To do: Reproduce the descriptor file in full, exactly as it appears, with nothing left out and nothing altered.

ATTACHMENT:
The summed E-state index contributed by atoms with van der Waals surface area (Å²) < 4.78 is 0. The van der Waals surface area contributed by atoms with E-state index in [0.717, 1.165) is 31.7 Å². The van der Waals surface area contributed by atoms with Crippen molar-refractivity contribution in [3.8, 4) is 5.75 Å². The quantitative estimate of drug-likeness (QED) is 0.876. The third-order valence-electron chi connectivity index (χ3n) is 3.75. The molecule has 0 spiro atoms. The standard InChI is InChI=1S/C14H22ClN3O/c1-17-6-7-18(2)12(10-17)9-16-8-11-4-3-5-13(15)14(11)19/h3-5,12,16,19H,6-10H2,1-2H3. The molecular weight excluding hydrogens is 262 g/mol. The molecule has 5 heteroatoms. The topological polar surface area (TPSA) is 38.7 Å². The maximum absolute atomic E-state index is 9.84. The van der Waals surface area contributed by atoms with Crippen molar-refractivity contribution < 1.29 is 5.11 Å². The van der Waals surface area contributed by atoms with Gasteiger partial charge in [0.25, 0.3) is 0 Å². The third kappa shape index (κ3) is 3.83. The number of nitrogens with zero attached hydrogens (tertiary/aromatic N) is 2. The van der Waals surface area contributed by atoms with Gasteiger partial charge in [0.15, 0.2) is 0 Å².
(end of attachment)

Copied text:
The summed E-state index contributed by atoms with van der Waals surface area (Å²) < 4.78 is 0. The van der Waals surface area contributed by atoms with E-state index in [0.717, 1.165) is 31.7 Å². The van der Waals surface area contributed by atoms with Crippen molar-refractivity contribution in [3.8, 4) is 5.75 Å². The quantitative estimate of drug-likeness (QED) is 0.876. The third-order valence-electron chi connectivity index (χ3n) is 3.75. The molecule has 0 spiro atoms. The standard InChI is InChI=1S/C14H22ClN3O/c1-17-6-7-18(2)12(10-17)9-16-8-11-4-3-5-13(15)14(11)19/h3-5,12,16,19H,6-10H2,1-2H3. The molecular weight excluding hydrogens is 262 g/mol. The molecule has 5 heteroatoms. The topological polar surface area (TPSA) is 38.7 Å². The maximum absolute atomic E-state index is 9.84. The van der Waals surface area contributed by atoms with Crippen molar-refractivity contribution < 1.29 is 5.11 Å². The van der Waals surface area contributed by atoms with Gasteiger partial charge in [0.25, 0.3) is 0 Å². The third kappa shape index (κ3) is 3.83. The number of nitrogens with zero attached hydrogens (tertiary/aromatic N) is 2. The van der Waals surface area contributed by atoms with Gasteiger partial charge in [0.15, 0.2) is 0 Å².